Self-rising flour makes adorable fluffy pancakes, sky-high muffins, and biscuits to rival any bakery. But it’s not very common in recipes and has a short shelf life. You don’t want to stock up on self-rising flour as it’s not worth it. So, if you’re going to whip a fresh batch of biscuits every six months, you can use self-rising flour. But if you want to save yourself a trip to the grocery store, you can use substitutes such as Bisquik.

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First things First:

What is self-rising flour?

Self-rising flour is exactly that: flour that can allow baked goods to rise without additional ingredients. The secret lies in a blend made from baking powder, white flour, and salt. Self-rising flour has widespread uses in Southern recipes like cobblers and biscuits. Invented by a British baker who decided sailors in the British Navy would benefit from eating freshly baked bread while at sea. (How considerate!)

Most recipes suggest using all-purpose flour and list the leavening (baking soda or baking powder) as a separate ingredient. That’s because it’s easier to adjust and control the amount needed, plus all-purpose flour is versatile. So, if you stumble upon a biscuit recipe that requires the self-rising flour or Bisquick, you don’t have to rush to store! You can easily make a homemade substitution with ingredients available to you. But first, is Bisquik the same as self-rising flour?

Bisquick VS Self-rising Flour – The Differences

Bisquick is a popular baking batter mix used for making biscuits and pancakes. It’s the same as self-rising flour but with added hydrogenated vegetable shortening. If you’re looking to lead a natural lifestyle, you could make Bisquick mix at home. All you require is some flour, baking powder, salt, and vegetable shortening. Best of all, you can choose the type of flour you use, so a gluten-free Bisquick batter mix is entirely possible for you!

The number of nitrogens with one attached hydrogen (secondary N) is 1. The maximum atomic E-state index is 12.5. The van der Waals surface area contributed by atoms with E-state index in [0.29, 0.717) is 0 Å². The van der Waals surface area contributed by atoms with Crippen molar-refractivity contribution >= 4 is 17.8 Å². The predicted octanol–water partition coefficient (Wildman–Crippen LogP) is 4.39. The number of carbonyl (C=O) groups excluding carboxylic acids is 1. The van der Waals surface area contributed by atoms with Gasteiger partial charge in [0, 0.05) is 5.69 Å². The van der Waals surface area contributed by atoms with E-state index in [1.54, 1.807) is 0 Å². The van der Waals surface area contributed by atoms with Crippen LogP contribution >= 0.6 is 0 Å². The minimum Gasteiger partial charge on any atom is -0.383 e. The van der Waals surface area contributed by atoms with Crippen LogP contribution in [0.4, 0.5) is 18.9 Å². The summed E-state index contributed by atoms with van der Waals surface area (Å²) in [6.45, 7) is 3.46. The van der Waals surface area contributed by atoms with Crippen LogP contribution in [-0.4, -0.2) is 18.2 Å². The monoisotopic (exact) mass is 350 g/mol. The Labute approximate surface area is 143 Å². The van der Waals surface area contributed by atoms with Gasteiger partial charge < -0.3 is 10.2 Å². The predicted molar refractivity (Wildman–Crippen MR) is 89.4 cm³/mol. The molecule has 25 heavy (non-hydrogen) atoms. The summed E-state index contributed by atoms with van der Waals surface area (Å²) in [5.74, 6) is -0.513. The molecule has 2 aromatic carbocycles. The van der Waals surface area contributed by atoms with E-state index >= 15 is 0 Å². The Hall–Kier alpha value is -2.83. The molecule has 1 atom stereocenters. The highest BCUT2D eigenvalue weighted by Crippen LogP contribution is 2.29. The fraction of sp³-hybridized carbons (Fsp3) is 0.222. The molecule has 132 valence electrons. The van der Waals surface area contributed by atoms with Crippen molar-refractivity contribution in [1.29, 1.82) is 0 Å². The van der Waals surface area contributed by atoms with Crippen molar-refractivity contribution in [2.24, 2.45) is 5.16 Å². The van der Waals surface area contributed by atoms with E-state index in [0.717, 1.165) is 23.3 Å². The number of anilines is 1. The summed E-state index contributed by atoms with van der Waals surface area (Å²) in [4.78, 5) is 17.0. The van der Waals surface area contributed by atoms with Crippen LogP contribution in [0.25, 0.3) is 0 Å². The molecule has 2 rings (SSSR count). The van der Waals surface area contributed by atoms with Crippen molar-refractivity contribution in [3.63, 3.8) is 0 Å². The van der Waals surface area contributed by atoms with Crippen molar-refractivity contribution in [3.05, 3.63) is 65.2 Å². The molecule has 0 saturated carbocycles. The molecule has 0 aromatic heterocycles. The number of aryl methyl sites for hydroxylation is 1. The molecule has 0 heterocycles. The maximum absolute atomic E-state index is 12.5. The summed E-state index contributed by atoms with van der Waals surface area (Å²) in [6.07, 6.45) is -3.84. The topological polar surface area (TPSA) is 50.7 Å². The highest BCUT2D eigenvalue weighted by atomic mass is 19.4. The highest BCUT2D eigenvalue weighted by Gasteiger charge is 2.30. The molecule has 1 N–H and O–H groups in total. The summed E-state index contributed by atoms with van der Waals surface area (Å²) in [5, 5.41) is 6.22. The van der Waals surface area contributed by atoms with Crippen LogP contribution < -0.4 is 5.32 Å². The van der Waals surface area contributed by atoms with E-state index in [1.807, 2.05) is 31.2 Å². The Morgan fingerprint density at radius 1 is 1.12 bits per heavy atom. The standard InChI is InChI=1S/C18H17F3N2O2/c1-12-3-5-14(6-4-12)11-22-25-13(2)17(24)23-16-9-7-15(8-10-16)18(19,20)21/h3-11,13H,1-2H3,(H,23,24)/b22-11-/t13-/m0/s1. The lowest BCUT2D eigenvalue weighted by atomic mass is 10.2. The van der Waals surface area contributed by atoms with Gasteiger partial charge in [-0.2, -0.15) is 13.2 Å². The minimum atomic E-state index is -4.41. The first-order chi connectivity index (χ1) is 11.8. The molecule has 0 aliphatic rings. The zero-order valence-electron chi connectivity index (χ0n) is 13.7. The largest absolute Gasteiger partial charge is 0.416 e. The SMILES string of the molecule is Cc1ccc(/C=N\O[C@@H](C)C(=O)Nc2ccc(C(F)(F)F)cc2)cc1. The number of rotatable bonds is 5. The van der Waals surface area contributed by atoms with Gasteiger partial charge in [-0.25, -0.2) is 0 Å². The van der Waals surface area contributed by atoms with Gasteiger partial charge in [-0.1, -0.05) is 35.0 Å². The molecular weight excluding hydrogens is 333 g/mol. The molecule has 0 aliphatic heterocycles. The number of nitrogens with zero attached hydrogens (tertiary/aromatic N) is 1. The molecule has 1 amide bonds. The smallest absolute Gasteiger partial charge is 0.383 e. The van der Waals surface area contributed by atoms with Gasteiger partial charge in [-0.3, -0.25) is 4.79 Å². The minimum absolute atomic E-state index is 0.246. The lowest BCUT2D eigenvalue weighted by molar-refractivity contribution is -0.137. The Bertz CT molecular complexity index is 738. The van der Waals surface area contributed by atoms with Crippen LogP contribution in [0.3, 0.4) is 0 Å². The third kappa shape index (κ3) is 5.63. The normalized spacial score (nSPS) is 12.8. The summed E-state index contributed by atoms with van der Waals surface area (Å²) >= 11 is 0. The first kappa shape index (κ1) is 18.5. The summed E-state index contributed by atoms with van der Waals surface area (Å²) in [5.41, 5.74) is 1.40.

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Step 1

Place the salt, flour, and baking powder into a food processor. Measure out 6 cups of all-purpose flour and place it into your food processor. Add three tablespoons of baking powder and one tablespoon of salt.

This Bisquick recipe has a shelf-life of 3 months. If you don’t think you can’t use it within that time, halve or quarter the recipe.

Use fresh baking powder, and the expiration date should be at least four months from now.

Step 2

Blend the ingredients for 10 seconds until they’re combined. Cover the lid on your food processor and pulse it for about 15 seconds or until the ingredients are mixed.

Make sure that your food processor comes with a blade attachment, and not a whisk or paddle.

Step 3

Add the vegetable shortening and cut 1 cup (225 g) of shortening into small cubes. After that, add these cubes into the food processor. Don’t forget to spread them evenly across the flour mixture.

Aim to make these cubes about 1⁄2 inch (1.3 cm). If you don’t like vegetable shortening, try using cold butter or coconut oil instead.

Step 4

Blend until the flour mixture looks like cornmeal. Pulse the food processor 3 to 4 times first, and then let it run for about 15 seconds. The mixture is done when it resembles fine crumbs or cornmeal.

Step 5

Transfer the entire mixture into an airtight container. A glass jar would be ideal because it seals tightly. You can also use a food-grade plastic container that has a tight-fitting lid. Notice that plastic containers sometimes affect the flavor of the Bisquick.

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Step 6

Keep your glass jar in a cool place and use your homemade Bisquick within three months. You can store coconut oil or shortening-based Bisquick in a cool, dark cabinet. On the other hand, if you want to use butter, you should keep it in the fridge, or it will spoil. You can use this homemade mixture in different recipes that call for Bisquick.